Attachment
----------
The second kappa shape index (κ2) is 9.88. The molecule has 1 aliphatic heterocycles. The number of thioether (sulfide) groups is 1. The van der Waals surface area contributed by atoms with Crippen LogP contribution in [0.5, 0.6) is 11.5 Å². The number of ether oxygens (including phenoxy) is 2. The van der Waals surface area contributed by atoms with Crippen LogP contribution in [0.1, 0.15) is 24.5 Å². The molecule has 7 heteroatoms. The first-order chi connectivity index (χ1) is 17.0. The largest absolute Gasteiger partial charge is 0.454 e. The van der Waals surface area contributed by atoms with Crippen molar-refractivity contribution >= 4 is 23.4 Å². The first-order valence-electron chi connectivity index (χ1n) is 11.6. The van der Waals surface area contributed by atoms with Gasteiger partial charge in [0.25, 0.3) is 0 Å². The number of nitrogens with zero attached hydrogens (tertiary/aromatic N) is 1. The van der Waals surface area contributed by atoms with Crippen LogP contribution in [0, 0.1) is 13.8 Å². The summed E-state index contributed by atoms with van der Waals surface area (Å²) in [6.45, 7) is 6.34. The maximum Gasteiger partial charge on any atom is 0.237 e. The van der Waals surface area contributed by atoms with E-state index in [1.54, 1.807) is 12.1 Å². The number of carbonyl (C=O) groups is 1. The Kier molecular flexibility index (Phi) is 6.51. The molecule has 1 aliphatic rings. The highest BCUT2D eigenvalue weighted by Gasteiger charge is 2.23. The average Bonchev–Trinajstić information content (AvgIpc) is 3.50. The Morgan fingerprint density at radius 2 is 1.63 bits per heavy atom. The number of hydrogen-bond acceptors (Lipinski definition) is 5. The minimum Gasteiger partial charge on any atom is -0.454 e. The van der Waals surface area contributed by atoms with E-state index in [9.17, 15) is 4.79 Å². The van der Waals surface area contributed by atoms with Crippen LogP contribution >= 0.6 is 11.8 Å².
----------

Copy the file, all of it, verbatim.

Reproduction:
The second kappa shape index (κ2) is 9.88. The molecule has 1 aliphatic heterocycles. The number of thioether (sulfide) groups is 1. The van der Waals surface area contributed by atoms with Crippen LogP contribution in [0.5, 0.6) is 11.5 Å². The number of ether oxygens (including phenoxy) is 2. The van der Waals surface area contributed by atoms with Crippen LogP contribution in [0.1, 0.15) is 24.5 Å². The molecule has 7 heteroatoms. The first-order chi connectivity index (χ1) is 17.0. The largest absolute Gasteiger partial charge is 0.454 e. The van der Waals surface area contributed by atoms with Crippen molar-refractivity contribution >= 4 is 23.4 Å². The first-order valence-electron chi connectivity index (χ1n) is 11.6. The van der Waals surface area contributed by atoms with Gasteiger partial charge in [0.25, 0.3) is 0 Å². The number of nitrogens with zero attached hydrogens (tertiary/aromatic N) is 1. The van der Waals surface area contributed by atoms with Crippen LogP contribution in [0, 0.1) is 13.8 Å². The summed E-state index contributed by atoms with van der Waals surface area (Å²) in [6.45, 7) is 6.34. The maximum Gasteiger partial charge on any atom is 0.237 e. The van der Waals surface area contributed by atoms with E-state index in [1.54, 1.807) is 12.1 Å². The number of carbonyl (C=O) groups is 1. The Kier molecular flexibility index (Phi) is 6.51. The molecule has 1 aliphatic rings. The highest BCUT2D eigenvalue weighted by Gasteiger charge is 2.23. The average Bonchev–Trinajstić information content (AvgIpc) is 3.50. The Morgan fingerprint density at radius 2 is 1.63 bits per heavy atom. The number of hydrogen-bond acceptors (Lipinski definition) is 5. The minimum Gasteiger partial charge on any atom is -0.454 e. The van der Waals surface area contributed by atoms with E-state index in [9.17, 15) is 4.79 Å². The van der Waals surface area contributed by atoms with Crippen LogP contribution >= 0.6 is 11.8 Å².